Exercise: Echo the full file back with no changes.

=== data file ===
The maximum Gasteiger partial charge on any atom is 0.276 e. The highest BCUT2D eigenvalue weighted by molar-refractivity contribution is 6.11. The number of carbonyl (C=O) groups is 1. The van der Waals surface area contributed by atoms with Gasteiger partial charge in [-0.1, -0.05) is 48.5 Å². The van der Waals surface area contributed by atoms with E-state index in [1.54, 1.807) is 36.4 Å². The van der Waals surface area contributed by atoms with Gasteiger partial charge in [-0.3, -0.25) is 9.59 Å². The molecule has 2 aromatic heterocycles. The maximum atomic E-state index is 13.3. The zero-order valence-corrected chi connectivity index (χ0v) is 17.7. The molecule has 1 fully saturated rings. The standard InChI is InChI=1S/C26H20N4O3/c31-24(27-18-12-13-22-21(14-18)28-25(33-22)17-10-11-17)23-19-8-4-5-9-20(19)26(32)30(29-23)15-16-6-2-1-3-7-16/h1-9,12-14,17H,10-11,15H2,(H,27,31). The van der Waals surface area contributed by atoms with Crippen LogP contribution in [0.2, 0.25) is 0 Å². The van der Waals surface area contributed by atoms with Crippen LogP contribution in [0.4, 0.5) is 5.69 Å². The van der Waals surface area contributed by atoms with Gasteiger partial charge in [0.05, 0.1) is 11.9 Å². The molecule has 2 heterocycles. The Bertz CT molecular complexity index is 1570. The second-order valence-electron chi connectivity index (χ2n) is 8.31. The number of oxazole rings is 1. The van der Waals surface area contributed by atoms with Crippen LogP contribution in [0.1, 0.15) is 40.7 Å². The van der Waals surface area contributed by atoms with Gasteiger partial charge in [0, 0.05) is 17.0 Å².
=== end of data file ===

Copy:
The maximum Gasteiger partial charge on any atom is 0.276 e. The highest BCUT2D eigenvalue weighted by molar-refractivity contribution is 6.11. The number of carbonyl (C=O) groups is 1. The van der Waals surface area contributed by atoms with Gasteiger partial charge in [-0.1, -0.05) is 48.5 Å². The van der Waals surface area contributed by atoms with E-state index in [1.54, 1.807) is 36.4 Å². The van der Waals surface area contributed by atoms with Gasteiger partial charge in [-0.3, -0.25) is 9.59 Å². The molecule has 2 aromatic heterocycles. The maximum atomic E-state index is 13.3. The zero-order valence-corrected chi connectivity index (χ0v) is 17.7. The molecule has 1 fully saturated rings. The standard InChI is InChI=1S/C26H20N4O3/c31-24(27-18-12-13-22-21(14-18)28-25(33-22)17-10-11-17)23-19-8-4-5-9-20(19)26(32)30(29-23)15-16-6-2-1-3-7-16/h1-9,12-14,17H,10-11,15H2,(H,27,31). The van der Waals surface area contributed by atoms with Crippen LogP contribution in [0.2, 0.25) is 0 Å². The van der Waals surface area contributed by atoms with Crippen LogP contribution in [0.4, 0.5) is 5.69 Å². The van der Waals surface area contributed by atoms with Gasteiger partial charge in [0.05, 0.1) is 11.9 Å². The molecule has 2 heterocycles. The Bertz CT molecular complexity index is 1570. The second-order valence-electron chi connectivity index (χ2n) is 8.31. The number of oxazole rings is 1. The van der Waals surface area contributed by atoms with Crippen LogP contribution in [0.1, 0.15) is 40.7 Å². The van der Waals surface area contributed by atoms with Gasteiger partial charge in [0, 0.05) is 17.0 Å².